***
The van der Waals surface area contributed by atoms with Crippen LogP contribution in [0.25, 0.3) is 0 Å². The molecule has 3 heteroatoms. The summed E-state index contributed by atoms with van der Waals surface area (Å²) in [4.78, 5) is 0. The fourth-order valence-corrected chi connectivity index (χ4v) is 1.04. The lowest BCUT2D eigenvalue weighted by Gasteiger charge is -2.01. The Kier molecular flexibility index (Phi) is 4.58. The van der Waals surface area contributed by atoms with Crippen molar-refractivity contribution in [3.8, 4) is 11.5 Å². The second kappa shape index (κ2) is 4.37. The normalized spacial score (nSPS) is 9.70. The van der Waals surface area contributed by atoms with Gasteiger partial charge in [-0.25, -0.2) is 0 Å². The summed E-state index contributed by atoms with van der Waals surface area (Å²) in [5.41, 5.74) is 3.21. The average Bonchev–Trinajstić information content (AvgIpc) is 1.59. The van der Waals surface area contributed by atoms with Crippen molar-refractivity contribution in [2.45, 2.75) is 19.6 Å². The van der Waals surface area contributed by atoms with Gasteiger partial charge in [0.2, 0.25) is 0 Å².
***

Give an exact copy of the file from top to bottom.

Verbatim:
The van der Waals surface area contributed by atoms with Crippen LogP contribution in [0.25, 0.3) is 0 Å². The molecule has 3 heteroatoms. The summed E-state index contributed by atoms with van der Waals surface area (Å²) in [4.78, 5) is 0. The fourth-order valence-corrected chi connectivity index (χ4v) is 1.04. The lowest BCUT2D eigenvalue weighted by Gasteiger charge is -2.01. The Kier molecular flexibility index (Phi) is 4.58. The van der Waals surface area contributed by atoms with Crippen molar-refractivity contribution in [3.8, 4) is 11.5 Å². The second kappa shape index (κ2) is 4.37. The normalized spacial score (nSPS) is 9.70. The van der Waals surface area contributed by atoms with Gasteiger partial charge in [-0.25, -0.2) is 0 Å². The summed E-state index contributed by atoms with van der Waals surface area (Å²) in [5.41, 5.74) is 3.21. The average Bonchev–Trinajstić information content (AvgIpc) is 1.59. The van der Waals surface area contributed by atoms with Crippen molar-refractivity contribution in [2.45, 2.75) is 19.6 Å². The van der Waals surface area contributed by atoms with Gasteiger partial charge in [0.2, 0.25) is 0 Å².